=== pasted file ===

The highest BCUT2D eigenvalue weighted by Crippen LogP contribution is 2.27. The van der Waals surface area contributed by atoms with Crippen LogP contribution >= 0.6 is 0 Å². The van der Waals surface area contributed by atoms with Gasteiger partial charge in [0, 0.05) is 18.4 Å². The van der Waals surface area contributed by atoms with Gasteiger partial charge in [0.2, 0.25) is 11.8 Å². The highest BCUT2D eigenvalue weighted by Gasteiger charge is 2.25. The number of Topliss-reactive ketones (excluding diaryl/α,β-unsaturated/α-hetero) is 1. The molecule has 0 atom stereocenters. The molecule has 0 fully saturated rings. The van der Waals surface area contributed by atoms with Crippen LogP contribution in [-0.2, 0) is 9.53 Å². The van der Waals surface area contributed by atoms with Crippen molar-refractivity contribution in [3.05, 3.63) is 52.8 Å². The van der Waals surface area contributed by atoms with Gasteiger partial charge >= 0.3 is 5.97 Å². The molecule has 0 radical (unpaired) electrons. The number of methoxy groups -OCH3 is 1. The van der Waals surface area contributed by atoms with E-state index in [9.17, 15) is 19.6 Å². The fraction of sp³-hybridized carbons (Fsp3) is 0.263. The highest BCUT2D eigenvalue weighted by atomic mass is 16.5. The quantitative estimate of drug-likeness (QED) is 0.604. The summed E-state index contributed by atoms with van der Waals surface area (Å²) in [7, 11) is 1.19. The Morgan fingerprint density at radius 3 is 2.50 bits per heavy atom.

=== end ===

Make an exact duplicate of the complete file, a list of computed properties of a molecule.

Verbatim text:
The highest BCUT2D eigenvalue weighted by Crippen LogP contribution is 2.27. The van der Waals surface area contributed by atoms with Crippen LogP contribution >= 0.6 is 0 Å². The van der Waals surface area contributed by atoms with Gasteiger partial charge in [0, 0.05) is 18.4 Å². The van der Waals surface area contributed by atoms with Gasteiger partial charge in [0.2, 0.25) is 11.8 Å². The highest BCUT2D eigenvalue weighted by Gasteiger charge is 2.25. The number of Topliss-reactive ketones (excluding diaryl/α,β-unsaturated/α-hetero) is 1. The molecule has 0 atom stereocenters. The molecule has 0 fully saturated rings. The van der Waals surface area contributed by atoms with Crippen LogP contribution in [-0.2, 0) is 9.53 Å². The van der Waals surface area contributed by atoms with Crippen molar-refractivity contribution in [3.05, 3.63) is 52.8 Å². The van der Waals surface area contributed by atoms with Gasteiger partial charge >= 0.3 is 5.97 Å². The molecule has 0 radical (unpaired) electrons. The number of methoxy groups -OCH3 is 1. The van der Waals surface area contributed by atoms with E-state index in [9.17, 15) is 19.6 Å². The fraction of sp³-hybridized carbons (Fsp3) is 0.263. The highest BCUT2D eigenvalue weighted by atomic mass is 16.5. The quantitative estimate of drug-likeness (QED) is 0.604. The summed E-state index contributed by atoms with van der Waals surface area (Å²) in [7, 11) is 1.19. The Morgan fingerprint density at radius 3 is 2.50 bits per heavy atom.